As part of the Centre’s continuing focus on addressing the crisis in public sector banks, Finance Minister Arun Jaitley has announced that an expert group will be set up to examine consolidation among PSBs. The announcement — at the end of the two-day Gyan Sangam, a retreat for the heads of public sector financial institutions — is part of a larger set of measures the government intends to take to shore up the PSBs, which account for about 70 per cent of Indian banking. However, while the wider goal of consolidating weaker PSBs with stronger PSBs is a worthy one, it is definitely not the first step towards resolving the ills currently plaguing the PSBs. The growing problem of non-performing assets — gross PSB NPAs rose from Rs 2.67 lakh crore to Rs 3.60 lakh crore between March and December 2015 — is a reflection of the systemic inadequacies that plague these banks. In particular, the disempowerment of bank boards has landed the PSBs in the present mess. In the current context, then, consolidation needs to follow reforms, not precede them.
There are two broad reasons why consolidation should not be the first step. For one, consolidation works when a weak bank is merged with a strong one. However, at present the whole banking system is struggling. Finance ministry estimates have pegged the total stressed assets (NPAs plus loans written off) at Rs 8 lakh crore. Even the biggest and strongest PSBs like the State Bank of India are weighed down by massive NPAs. Merging two weak banks will only consolidate the existing NPAs under fewer banks, not resolve the main reason for the crisis. Two, the sustainable solution to inefficient decision-making requires the government to distance itself from the daily functioning of the PSBs. This, in turn, calls for structural reforms, such as those suggested by the P.J. Nayak committee report in May 2014, which include reducing government stake in PSBs and instituting a Bank Investment Company (set up under the Companies Act) tasked with protecting the government’s investment as well as improving the governance of the board by recruiting experts.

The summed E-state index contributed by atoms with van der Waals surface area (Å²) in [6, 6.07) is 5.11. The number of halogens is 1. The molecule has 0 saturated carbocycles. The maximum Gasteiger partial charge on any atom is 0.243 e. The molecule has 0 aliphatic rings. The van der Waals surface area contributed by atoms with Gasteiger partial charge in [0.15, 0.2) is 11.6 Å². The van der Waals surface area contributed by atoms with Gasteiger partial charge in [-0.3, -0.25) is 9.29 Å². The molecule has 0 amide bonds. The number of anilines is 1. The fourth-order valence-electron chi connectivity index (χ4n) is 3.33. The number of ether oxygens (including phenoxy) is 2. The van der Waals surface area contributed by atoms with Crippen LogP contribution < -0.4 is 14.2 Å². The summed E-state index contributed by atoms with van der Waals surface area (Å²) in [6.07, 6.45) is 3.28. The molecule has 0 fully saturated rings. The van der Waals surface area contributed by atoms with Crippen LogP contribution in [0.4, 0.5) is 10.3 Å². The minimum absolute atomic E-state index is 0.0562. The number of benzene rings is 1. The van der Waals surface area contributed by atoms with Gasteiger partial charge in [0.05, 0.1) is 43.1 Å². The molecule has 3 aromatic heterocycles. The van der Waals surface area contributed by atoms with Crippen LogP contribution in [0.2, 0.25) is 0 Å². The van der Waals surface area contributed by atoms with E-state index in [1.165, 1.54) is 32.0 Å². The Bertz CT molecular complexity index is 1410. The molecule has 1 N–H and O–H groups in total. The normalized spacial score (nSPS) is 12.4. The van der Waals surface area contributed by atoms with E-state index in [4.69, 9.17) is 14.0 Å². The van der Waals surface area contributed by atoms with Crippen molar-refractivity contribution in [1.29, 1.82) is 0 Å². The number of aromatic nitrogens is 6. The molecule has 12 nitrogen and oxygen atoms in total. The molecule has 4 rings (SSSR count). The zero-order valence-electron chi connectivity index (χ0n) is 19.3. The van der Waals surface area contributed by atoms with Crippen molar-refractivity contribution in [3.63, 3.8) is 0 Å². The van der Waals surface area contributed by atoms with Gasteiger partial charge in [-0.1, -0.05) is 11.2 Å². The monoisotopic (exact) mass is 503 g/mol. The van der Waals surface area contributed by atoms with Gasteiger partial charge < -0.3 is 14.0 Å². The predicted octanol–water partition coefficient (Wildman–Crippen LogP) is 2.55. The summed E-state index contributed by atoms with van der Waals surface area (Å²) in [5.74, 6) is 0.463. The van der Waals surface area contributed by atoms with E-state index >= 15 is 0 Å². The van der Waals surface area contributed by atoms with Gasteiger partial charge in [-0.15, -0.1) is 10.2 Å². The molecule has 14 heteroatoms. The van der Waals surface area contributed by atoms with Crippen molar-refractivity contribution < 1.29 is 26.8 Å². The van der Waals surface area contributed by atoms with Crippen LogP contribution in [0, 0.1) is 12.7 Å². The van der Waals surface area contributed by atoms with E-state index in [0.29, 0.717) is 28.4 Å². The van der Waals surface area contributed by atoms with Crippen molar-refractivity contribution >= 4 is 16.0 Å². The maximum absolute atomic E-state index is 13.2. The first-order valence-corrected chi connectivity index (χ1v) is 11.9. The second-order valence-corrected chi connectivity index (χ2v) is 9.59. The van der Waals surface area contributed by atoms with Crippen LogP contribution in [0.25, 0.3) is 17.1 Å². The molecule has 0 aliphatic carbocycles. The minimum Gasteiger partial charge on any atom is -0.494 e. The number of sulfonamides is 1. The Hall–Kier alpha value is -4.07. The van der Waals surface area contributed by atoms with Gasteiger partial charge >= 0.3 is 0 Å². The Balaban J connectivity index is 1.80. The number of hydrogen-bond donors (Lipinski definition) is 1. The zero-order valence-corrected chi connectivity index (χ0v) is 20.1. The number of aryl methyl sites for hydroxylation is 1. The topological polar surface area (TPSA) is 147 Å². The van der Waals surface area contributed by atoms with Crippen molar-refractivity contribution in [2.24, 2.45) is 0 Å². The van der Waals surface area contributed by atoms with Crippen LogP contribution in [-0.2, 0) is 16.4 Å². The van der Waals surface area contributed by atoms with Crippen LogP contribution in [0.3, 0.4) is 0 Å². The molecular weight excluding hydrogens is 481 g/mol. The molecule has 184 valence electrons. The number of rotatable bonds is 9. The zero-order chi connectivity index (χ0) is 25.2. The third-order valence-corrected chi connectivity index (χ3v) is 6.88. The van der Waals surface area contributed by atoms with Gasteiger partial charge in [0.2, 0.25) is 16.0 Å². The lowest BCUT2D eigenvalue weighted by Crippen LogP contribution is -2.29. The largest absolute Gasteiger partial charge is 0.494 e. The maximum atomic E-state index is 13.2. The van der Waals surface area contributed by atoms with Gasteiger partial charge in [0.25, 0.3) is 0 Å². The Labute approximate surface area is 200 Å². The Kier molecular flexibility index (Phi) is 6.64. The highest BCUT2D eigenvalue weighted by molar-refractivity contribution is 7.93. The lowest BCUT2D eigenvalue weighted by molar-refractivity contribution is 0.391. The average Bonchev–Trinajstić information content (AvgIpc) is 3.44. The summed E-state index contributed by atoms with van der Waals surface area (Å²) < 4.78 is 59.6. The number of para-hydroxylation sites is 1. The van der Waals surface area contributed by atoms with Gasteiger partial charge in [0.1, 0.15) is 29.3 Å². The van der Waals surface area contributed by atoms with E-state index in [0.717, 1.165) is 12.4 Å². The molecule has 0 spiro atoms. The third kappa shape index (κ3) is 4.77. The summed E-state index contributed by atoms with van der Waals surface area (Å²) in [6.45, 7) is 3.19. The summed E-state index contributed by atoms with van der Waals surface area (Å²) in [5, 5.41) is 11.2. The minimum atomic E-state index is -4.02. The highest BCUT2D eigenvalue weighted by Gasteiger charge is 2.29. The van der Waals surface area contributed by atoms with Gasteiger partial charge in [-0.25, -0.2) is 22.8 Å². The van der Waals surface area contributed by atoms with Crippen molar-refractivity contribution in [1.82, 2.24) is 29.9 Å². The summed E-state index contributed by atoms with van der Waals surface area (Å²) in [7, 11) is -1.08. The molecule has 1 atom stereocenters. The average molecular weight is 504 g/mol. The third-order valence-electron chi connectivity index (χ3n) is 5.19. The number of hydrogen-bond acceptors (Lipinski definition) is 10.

To be sure, several allied steps must be taken to address the problem of NPAs from other angles as well. Government proposals to amend the SARFAESI Act 2002, make debt recovery tribunals more effective and improve recruitment processes in PSBs, are welcome. A Banks Board Bureau, which seeks to reform the appointment process for top posts and governance in PSBs, has already been instituted. However, it is not clear whether the BBB is independent enough to yield the desired results. In this regard, the finance minister’s budget announcement on transforming IDBI Bank, and that lowering government’s stake below 50 per cent in it is being considered, will be a test case.